Friday, January 4, 2013
Asunder by Jodi Meadows (Goodreads)
Series: Newsoul #2
Publisher: Katherine Tegen Books (an imprint of Harper Collins)
Source: ARC lent to me by Jamie (Thanks!)
Expected Release Date: January 29, 2013
Summary: Ana has always been asunder - the only one of her kind. But after Templedark, she symbolizes much more - the number of darksouls who died that night, the number of possible newsouls that could be born, and the change that is certain to come. Ana must fight for her rights, and the rights of those like her who may yet be born. As Ana discovers her life's purpose, Sam continues to stand by her. And even though she wants to believe him when he confesses his feelings, how can she tell him she feels the same when nosouls are supposedly incapable of love?
Asunder did not suffer from the rumoured "second book syndrome" or "sophomore slump"at all - that much I can guarantee. Like another second book in a series that I loved, I thought Asunder was well-written: there is distinct character progression, the reader is given the opportunity to uncover more of the plot and there is a lot of new information about the world of Heart and its various residents.
It was interesting to see what had and had not changed for Ana after the craziness that ensued in the last book. She had proven that she had a role to play in helping the citizens of Heart, but at the same time, the stark difference between her (as a newsoul) and them (as reincarnated souls) was even more pronounced. Watching her deal with the various reactions to her status - friendship or civil tolerance or curiosity or absolute enmity - was a struggle to me, as I really just wanted her to find her place among the people. The treatment of Ana in this book is a lot harsher than in the first, and it was so, so hard not to want to swoop in and save the day and protect her.
Not only did Ana have to deal with other people, she also had to deal with her own self. Like most people, Ana had doubts about her own self-worth and even her very existence. Most of these feelings and thoughts came from the classical conditioning that she had grown up with, but of course, it didn't help to be in a place where she was the first of her kind and had to figure everything out for herself. It was heartbreaking, anger-inducing and tear-inducing to watch what she had to go through. But by the end of the book, I was proud of her, mistakes and doubts and all, and looking forward to seeing what she decides to do next.
While I do love many of the citizens of Heart, Dossam/Sam is obviously my favorite. He earned the distinction with his swoon-worthy musical capabilities and genuine feelings for Ana in the first book, and this second one has just solidified my feelings for him. He's as patient, and talented, and swoon-worthy, and kind as he is in the first one, only this time, he has to invest more effort and time into figuring out how to handle his relationship with Ana. Though he is by no means perfect at handling the relationship and stumbles once or twice, I thought it added an extra charm and innocence.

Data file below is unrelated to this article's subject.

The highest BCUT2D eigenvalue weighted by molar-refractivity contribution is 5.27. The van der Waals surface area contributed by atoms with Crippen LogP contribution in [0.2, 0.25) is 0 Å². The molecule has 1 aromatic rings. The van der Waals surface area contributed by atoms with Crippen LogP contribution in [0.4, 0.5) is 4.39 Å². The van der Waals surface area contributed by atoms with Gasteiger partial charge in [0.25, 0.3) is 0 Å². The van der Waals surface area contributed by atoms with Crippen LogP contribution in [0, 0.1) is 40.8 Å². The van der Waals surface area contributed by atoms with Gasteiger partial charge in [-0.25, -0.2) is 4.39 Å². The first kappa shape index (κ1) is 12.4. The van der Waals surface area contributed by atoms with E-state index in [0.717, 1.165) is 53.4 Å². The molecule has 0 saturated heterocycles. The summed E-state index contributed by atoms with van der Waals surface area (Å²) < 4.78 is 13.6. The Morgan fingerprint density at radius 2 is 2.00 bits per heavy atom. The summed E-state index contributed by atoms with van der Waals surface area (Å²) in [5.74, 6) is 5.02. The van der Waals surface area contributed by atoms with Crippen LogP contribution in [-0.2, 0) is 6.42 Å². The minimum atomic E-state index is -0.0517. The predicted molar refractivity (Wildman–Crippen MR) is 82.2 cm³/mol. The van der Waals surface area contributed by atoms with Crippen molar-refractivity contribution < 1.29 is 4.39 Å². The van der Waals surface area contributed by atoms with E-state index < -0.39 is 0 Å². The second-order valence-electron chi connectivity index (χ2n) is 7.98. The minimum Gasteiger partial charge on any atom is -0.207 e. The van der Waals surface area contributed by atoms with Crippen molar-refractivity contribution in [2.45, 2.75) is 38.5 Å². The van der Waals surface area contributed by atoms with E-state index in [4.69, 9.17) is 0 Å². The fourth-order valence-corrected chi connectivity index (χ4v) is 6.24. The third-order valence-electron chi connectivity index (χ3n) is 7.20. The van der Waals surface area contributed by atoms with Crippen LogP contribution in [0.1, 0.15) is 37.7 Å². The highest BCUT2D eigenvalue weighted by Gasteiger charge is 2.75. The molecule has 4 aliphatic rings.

Plus, there is a whole lot more going on with Sam and Ana in this book. Real relationships are the ones that can survive through the rockiest or craziest of conflicts. Sam and Ana were certainly put to the test in Asunder, and my opinion is that they totally passed and with flying colors too! They faced some of the most difficult things in this book, including their own personal problems, but they somehow managed to keep it together in spite of it all.
Apart from the romance, there was definitely a lot more new information we discover about Heart, its people and the magical creatures they often encounter. I'm incapable of saying any more about this without spoiling the book, so all I can say is that what Jodi Meadows has created and revealed in this book - well, it's a doozy!
I'm obviously a huge fan of this series, and I definitely enjoyed reading Asunder. While I was initially worried the book would not have the same effect as its predecessor, I am happy to report that I was proven incredibly, incredibly wrong. Asunder had me feeling every single thing and falling in love with Ana's story (and yes, Dossam too) all over again.